In 2020 the British Red Cross were faced with a challenge. With all the public health messaging focusing on washing hands, wearing a mask and keeping your distance, how do we remind people about our message of learning vital life-saving first aid skills, when there is so much attention and fatigue on other health advice?
Every year, World First Aid Day is a vital moment to shine a light on the impact that knowing first aid skills can have and in 2020 it seemed more poignant than ever. First aid emergencies don’t pause during a pandemic. With families spending more time at home together we decided to focus our campaign at parents and caregivers as it is vital they know the simple steps they can take if an accident happens.
But how do you encourage parents and caregivers to get involved with a campaign, when they have just spent three months home-schooling and were sending their children back to school in the same week of World First Aid Day? Knowing more people were online due to Covid-19 lockdown restrictions offered us an opportunity to try something different.
Building a quizbot to capture audience attention
At the British Red Cross, we have been providing life-saving advice for 150 years and in recent years our First Aid app, available on iTunes and Google Play, has been downloaded over a million times. We are always looking at new ways we can engage our audiences in first aid, and in 2020, for the first time, we decided to develop a ‘quizbot’. Working with the agency Social Republic, basing it on the same premise as an online chatbot, we built a mechanism where parents could test their first aid knowledge via our chat function on Facebook Messenger.
During our 2019 campaign, we had directed our focus on using first aid quizzes across Instagram stories and polls on Twitter and Facebook. From this, we saw a higher level of engagement from our audiences with this interactive content, so we knew that the appetite was there to test people’s knowledge.
To decide which questions we would ask we reviewed our polls to understand our audiences’ fears on first aid emergencies and the skills they want to know. Combining this with feedback we receive on social and our insights, we decided to focus on five first aid scenarios: bump to the head, burn injury, broken bone, nosebleed, and bleeding heavily. We also thought about the scenarios that are more likely to happen in lockdown, for example, an everyday burn while making a tea, or a bump to the head from child play.
Methodology and results
There were a couple of challenges. We had to map out all the different pathways people could take, as well as making sure that people weren’t learning anything incorrectly. To overcome this challenge, we made sure that whenever a wrong answer was submitted, our quizbot immediately shared the correct answer, encouraging the user to continue testing their skills, or visit the website to learn more.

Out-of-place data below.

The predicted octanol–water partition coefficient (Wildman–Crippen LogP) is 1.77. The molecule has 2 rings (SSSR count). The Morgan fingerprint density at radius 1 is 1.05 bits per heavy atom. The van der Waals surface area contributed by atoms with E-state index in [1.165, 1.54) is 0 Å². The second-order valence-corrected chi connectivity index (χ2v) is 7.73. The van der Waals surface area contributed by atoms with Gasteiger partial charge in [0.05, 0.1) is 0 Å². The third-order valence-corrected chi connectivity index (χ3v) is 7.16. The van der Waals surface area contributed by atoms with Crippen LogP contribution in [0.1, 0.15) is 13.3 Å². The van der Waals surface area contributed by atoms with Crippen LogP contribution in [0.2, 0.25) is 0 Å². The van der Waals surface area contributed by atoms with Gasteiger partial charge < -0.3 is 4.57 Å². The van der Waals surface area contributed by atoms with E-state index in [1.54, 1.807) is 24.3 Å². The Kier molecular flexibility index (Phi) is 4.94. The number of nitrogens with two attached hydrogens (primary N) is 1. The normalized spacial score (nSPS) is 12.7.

In just under two weeks, we had this function live on our Facebook page. The platform was non-judgmental, visually attractive and easy to use. It perfectly supplemented the app by using consistent content and for those who didn’t know about the app, they were signposted to download. We promoted the quizbot on World First Aid Day across our social platforms and encouraged our social influencers to share it, as well as investing a small amount into Facebook promotion.
During our campaign, we also promoted our first aid app and one of our most successful posts for this, was when we adapted quickly to external events. We saw that actress Rebecca Front was trending on Twitter, who voiced our radio ad for the first aid app. So we quickly turned her voiceover into a visual asset which had a great reaction from the public. This quickly became one of the best performing tweets of the campaign, which drove the most traffic to the app page and generated over 16,000 downloads.
We had an original modest target of 100 people taking part in the quiz. In 12 days, we had 420 people take part, over 50% tested themselves on more than one skill and nearly 40% of users came via organic social posts. 55% of users chose to learn the skill for bump to the head, which was our most popular first aid topic. Interestingly, the landing page they were directed to if they wanted to learn more also listed several resources and relevant activities, and on average, people viewed five of these resources. While lockdown put a stop to our real-life first aid training sessions taking place, our quizbot allowed us to reach these audiences digitally, as well as inform our insights for any future first aid content.
Advice to charities
We would encourage charities to try a quizbot feature as part of their digital marketing strategy for future campaigns. Our advice would be to have a clear goal of what you want to achieve and understand your social audiences so you can tailor content and language that they’ll relate to. Finally, having too many complex pathways may deter people from completing the quizbot – you want to keep people engaged.
We are excited to see this appetite for delivering educational content in new ways and we’ll certainly be trialing this again, either with our first aid work or with other areas of the organisation, to help drive engagement.
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Image: Jem Sahagun on Unsplash